● PEG is P/E by expected earnings growth, typically 1 - 5 years, the lower the better value in price and past or future growth
● ROS - tells you how efficiently your company runs its operations Net income before taxes / sales = return on sales or % on each dollar of sales - same or higher than others, they’re doing a good job of managing the assets
● ROA - tells you now well the company is using their assets to generate profits. Net income / total assets = ROA. Same or higher than others, they’re doing a good job of managing the assets
● ROE - tells you how successful the company was in earning money for the owners or investors. Net income / shareholder’s equity = ROE %. ROE doesn’t take debt into consideration so it looks better than ROA
● Retained earnings should be positive
● Price target - buy, hold or sell
● Is it a regular outperformer
● Does it deliver consistent growth and dividends
● What does the future of the company look like
● Balance sheet - tells investors how much money a company or institution has (assets), how much it owes (liabilities), and what is left when you net the two together (net worth, book value, or shareholder equity)
● Income statement - a record of the company's profitability. It tells you how much money a corporation made or lost
● Cash flow statement - a record of the actual changes in cash compared to the income statement. It shows you where the cash was brought in and where the cash was disbursed
All metrics are as of March 13, 2020. Here we go!
● Market Cap - 3.28B
● Income - 63.10 M
● Gross margin - 85.60%
● Operating margin - 14.50%
● Earnings per Share (EPS) - 1.62
● P/S - price to sales - 7.57
● Sales Q/Q - 27.60%
● Short Float - 4.87%
● P/E Ratio - 51.10
● PEG - 2.75
● ROS - 15.11%
● ROA - 7.8%
● ROE - 11.50%
● Retained earnings should be positive - 163.71
● Price target - buy, hold or sell - Upgraded to Outperform - Strong Buy $154
● Is it a regular outperformer - no
● Does it deliver consistent growth and dividends - no and no dividends
● What does the future of the company look like - EPS better than expected as reported in Q4 2019 The price-to-sales ratio (Price/Sales or P/S) is calculated by taking a company's market capitalization (the number of outstanding shares multiplied by the share price) and divide it by the company's total sales or revenue over the past 12 months.
The lower the P/S ratio, the more attractive the investment. Price-to-sales provides a useful measure for sizing up stocks. Why is this important? The price-to-sales ratio shows how much the market values every dollar of the company's sales. This ratio can be effective in valuing growth stocks that have yet to turn a profit or have suffered a temporary setback. For example, if a company isn't earning a profit yet, investors can look at the P/S ratio to determine whether the stock is undervalued or overvalued. If the P/S ratio is lower than comparable companies in the same industry that is profitable, investors might consider buying the stock due to the low valuation. Of course, the P/S ratio needs to be used with other financial ratios and metrics when determining whether a stock is valued properly. CYBR’s P/S as of March 13, 2020 is 7.57. As an example, in a highly cyclical industry such as semiconductors, there are years when only a few companies produce any earnings. This does not mean semiconductor stocks are worthless. In this case, investors can use price-to-sales instead of the price-earnings ratio (P/E Ratio or PE) to determine how much they are paying for a dollar of the company's sales rather than a dollar of its earnings. If a company's earnings are negative, the P/E ratio is not optimal since it will not be able to value the stock because the denominator is less than zero.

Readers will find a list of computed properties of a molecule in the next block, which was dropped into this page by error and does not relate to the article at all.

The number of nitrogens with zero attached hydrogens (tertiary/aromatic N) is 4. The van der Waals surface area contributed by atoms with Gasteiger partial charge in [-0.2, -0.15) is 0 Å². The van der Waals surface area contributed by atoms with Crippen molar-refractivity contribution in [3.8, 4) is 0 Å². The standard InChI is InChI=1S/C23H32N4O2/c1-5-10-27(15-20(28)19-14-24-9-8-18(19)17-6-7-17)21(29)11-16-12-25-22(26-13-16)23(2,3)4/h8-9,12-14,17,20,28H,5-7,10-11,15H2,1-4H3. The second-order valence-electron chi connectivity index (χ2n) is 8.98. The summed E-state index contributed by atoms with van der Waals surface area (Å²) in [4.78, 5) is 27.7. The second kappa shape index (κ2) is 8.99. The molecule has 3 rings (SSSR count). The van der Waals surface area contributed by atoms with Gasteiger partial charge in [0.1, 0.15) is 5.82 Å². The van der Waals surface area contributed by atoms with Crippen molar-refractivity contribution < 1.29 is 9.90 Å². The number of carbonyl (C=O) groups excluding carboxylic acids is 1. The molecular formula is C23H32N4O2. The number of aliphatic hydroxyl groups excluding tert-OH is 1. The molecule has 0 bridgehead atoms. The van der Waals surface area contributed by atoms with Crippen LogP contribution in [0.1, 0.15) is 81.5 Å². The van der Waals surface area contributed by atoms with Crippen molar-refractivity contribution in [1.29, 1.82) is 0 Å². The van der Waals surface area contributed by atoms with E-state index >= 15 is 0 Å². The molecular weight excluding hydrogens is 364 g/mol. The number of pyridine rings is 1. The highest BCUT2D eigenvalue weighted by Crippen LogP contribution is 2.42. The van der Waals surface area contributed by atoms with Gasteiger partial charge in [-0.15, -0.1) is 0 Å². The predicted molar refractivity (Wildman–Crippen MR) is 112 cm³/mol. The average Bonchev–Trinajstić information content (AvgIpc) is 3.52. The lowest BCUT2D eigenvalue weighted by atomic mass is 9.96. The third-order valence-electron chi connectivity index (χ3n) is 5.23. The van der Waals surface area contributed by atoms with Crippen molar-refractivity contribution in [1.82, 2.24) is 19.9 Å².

The price-to-sales ratio can be used for spotting recovery situations or for double-checking that a company's growth has not become overvalued. It comes in handy when a company begins to suffer losses and, as a result, has no earnings with which investors can assess the shares. How do you know what’s good? If there’s a lower P/S, then if the company can turn sales around the P/S will increase and get in line with those in the sector. In general, a low P/S is good for investors and a high P/S could be a warning signal. But what about debt? P/S does not account for a company’s debt on their balance sheet. If a stock has a particular high short percentage of float (approaching 40%), this warrants some serious research into that stock. CYBR has a low short float of 4.87% as of March 13, 2020. How do you put it all together? Ratios are used to compare stocks to other stocks in its sector to get a feel of where the stock you’re looking at falls with others. Low P/S can indicate unrecognized value potential—so long as other criteria exist, like high-profit margins, low debt levels, and high growth prospects. Otherwise, the P/S can be a false indicator of value. What were the lessons learned? I learned a TON!! You really shouldn’t compare ETFs to stocks, at least I don’t think that you typically should. You should compare ETFs to ETFs and stock to stock.
I also learned that there are really three groupings of stock to invest in such as income, growth and value.
Another miss is that I didn’t compare CYBR to it’s stock competitors. Some competitors to CYBR are FireEye Inc, FEYE; Palo Alto Networks, PANW; Fortinet Inc, FTNT; Varonis Systems Inc, VRNS; Qualys Inc, QLYS; Proofpoint Inc, PFPT; Radware LTD, RDWR; Checkpoint Software, CHKP and Zix Corp, ZIXI. I still like CIBR over HACK and I didn’t think that I would come to that conclusion.
I will need to do an analysis with CYBR v competitors.
This was a good learning tool for me to use as I continue to dive into the world of investing in the stock market.
References: https://www.etf.com/HACK https://www.etf.com/CIBR https://economictimes.indiatimes.com/mf/learn/fund-basics/does-net-asset-value-nav-really-matt er/articleshow/55435264.cms https://www.investopedia.com/articles/fundamental/03/032603.asp https://www.investorgreg.net/guides/what-does-short-percentage-of-float-mean https://www.investopedia.com/investing/use-pe-ratio-and-peg-to-tell-stocks-future/ https://www.investopedia.com/terms/g/grossmargin.asp https://www.thebalance.com/investing-lesson-3-analyzing-a-balance-sheet-357264 https://www.dummies.com/business/accounting/using-an-income-statement-to-test-a-businesssprofitability/ https://www.investopedia.com/articles/etfs/top-value-etfs/ https://www.investopedia.com/articles/professionals/072415/value-or-growth-stocks-which-best. asp https://finance.yahoo.com/news/why-cyberark-software-ltd-nasdaq-162416490.html https://economictimes.indiatimes.com/definition/earnings-per-share-eps https://financialmodelingprep.com/dupont-ratios-analysis/CYBR/ https://financialmodelingprep.com/financial-ratios/CYBR https://financialmodelingprep.com/financial-statements/CYBR https://www.nasdaq.com/market-activity/stocks/cybr/earnings https://www.barchart.com/stocks/quotes/CYBR/competitors
March 14, 2020
Robyn J Steckel